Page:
Comparison of Emission Characteristics of Conventional, Hydrotreated, and Fischer-Tropsch Diesel Fuels in a Heavy-Duty Diesel Engine 2001-01-3519
This study compared diesel exhaust emission from four different diesel fuels: a conventional low sulfur D2 diesel (0.03% sulfur, 28% aromatics), California Air Resources Board (CARB) diesel (0.015% sulfur, 8% aromatics), “Swedish” diesel (<0.001% sulfur, 4% aromatics), and a Fischer-Tropsch (F-T) diesel (<0.0001% sulfur, <0.1% aromatics) fuel. The comparison included regulated emissions, hydrocarbon speciation, air toxics, aldehydes and ketones, particle size distribution, and greenhouse gas emissions. Testing was conducted using a Cummins B-Series engine installed both in a heavy light-duty truck operating on a chassis dynamometer and on an engine dynamometer. The chassis driving cycles included city, highway, and aggressive driving operation. Engine dynamometer tests included the U.S. transient cycle. Results showed that the fuel with low aromatic and sulfur content produced lower regulated and unregulated emissions when compared to a low sulfur D2 diesel fuel, and these fuels substantially reduced emissions although the engine was not specifically tuned to take advantage of the unique characteristics of each fuel.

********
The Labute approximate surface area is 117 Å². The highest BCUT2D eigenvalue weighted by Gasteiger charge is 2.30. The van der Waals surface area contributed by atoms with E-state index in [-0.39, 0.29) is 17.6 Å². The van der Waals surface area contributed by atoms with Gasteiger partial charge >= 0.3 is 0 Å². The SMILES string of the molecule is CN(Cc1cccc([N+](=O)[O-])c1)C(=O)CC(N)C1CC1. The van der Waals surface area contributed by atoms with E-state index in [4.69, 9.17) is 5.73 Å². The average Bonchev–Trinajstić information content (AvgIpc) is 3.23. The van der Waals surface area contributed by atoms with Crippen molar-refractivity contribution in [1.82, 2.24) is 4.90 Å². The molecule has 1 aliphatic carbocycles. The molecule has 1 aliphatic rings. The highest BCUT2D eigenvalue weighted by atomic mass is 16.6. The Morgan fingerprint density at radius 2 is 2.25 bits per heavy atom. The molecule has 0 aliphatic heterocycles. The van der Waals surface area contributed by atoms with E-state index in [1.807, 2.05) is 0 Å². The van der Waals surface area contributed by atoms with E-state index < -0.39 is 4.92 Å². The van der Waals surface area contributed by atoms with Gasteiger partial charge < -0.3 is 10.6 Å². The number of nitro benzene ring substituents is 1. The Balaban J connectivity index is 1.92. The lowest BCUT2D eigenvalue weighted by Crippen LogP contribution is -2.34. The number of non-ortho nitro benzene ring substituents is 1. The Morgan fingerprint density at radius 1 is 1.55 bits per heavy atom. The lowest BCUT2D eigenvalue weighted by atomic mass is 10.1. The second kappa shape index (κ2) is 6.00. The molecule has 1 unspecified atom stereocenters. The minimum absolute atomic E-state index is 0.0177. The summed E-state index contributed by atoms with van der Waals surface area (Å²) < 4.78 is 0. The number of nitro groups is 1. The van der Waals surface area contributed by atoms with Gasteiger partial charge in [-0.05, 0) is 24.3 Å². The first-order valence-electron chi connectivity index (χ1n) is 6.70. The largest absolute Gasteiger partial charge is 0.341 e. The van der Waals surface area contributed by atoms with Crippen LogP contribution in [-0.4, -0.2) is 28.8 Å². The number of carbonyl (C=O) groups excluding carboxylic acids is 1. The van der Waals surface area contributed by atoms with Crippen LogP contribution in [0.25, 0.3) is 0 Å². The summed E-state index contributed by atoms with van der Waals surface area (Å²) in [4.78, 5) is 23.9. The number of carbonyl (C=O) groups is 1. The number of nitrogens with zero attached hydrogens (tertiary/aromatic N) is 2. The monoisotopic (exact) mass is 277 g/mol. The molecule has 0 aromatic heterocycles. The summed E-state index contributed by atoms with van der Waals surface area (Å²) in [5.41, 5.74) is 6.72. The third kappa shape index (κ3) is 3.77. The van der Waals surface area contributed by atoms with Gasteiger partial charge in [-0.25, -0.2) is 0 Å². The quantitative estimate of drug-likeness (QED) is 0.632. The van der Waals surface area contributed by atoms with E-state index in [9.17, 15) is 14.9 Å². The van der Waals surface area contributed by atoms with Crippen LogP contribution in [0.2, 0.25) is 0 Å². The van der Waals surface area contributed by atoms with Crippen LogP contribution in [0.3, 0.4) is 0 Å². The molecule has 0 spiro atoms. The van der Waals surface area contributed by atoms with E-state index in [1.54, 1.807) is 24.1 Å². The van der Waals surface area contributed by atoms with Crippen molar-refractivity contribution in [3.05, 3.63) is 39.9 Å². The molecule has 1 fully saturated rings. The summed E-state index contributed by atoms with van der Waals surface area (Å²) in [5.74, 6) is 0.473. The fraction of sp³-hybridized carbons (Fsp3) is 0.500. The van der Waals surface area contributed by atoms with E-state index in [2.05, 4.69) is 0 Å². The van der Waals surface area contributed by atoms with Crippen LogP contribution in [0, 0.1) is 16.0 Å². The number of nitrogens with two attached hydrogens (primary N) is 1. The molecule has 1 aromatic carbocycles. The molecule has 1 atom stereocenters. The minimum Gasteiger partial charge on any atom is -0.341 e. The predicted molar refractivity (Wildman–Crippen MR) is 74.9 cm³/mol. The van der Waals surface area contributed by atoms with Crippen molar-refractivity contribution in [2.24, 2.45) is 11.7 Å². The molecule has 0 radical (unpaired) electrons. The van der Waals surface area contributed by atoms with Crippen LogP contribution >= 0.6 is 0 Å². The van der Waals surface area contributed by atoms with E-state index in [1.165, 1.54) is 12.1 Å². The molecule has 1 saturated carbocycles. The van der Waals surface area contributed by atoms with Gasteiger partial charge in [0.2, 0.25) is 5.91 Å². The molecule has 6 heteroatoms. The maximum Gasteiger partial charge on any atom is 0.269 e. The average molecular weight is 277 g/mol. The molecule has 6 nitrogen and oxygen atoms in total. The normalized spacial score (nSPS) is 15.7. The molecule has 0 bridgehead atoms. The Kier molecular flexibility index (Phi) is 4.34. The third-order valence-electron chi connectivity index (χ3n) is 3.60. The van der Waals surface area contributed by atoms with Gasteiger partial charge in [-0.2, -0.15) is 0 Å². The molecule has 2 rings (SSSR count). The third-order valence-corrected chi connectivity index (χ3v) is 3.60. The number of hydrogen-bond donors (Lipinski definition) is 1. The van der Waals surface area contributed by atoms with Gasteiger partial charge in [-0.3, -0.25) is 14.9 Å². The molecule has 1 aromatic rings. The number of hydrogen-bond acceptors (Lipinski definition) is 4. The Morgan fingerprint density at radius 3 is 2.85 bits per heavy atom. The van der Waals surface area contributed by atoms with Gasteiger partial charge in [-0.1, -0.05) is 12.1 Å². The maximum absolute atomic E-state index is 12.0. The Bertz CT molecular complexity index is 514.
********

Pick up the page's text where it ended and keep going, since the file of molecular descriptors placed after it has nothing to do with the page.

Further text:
Citation: Fanick, E., Schubert, P., Russell, B., and Freerks, R., "Comparison of Emission Characteristics of Conventional, Hydrotreated, and Fischer-Tropsch Diesel Fuels in a Heavy-Duty Diesel Engine," SAE Technical Paper 2001-01-3519, 2001, https://doi.org/10.4271/2001-01-3519. Download Citation
E. Robert Fanick, Paul F. Schubert, Branch J. Russell, Robert L. Freerks
Southwest Research Institute, Syntroleum Corporation
Spring Fuels & Lubricants Meeting & Exhibition
SAE International Fall Fuels & Lubricants Meeting & Exhibition
SI and Diesel Engine Performance and Fuel Effects-SP-1645, SAE 2001 Transactions Journal of Fuels and Lubricants-V110-4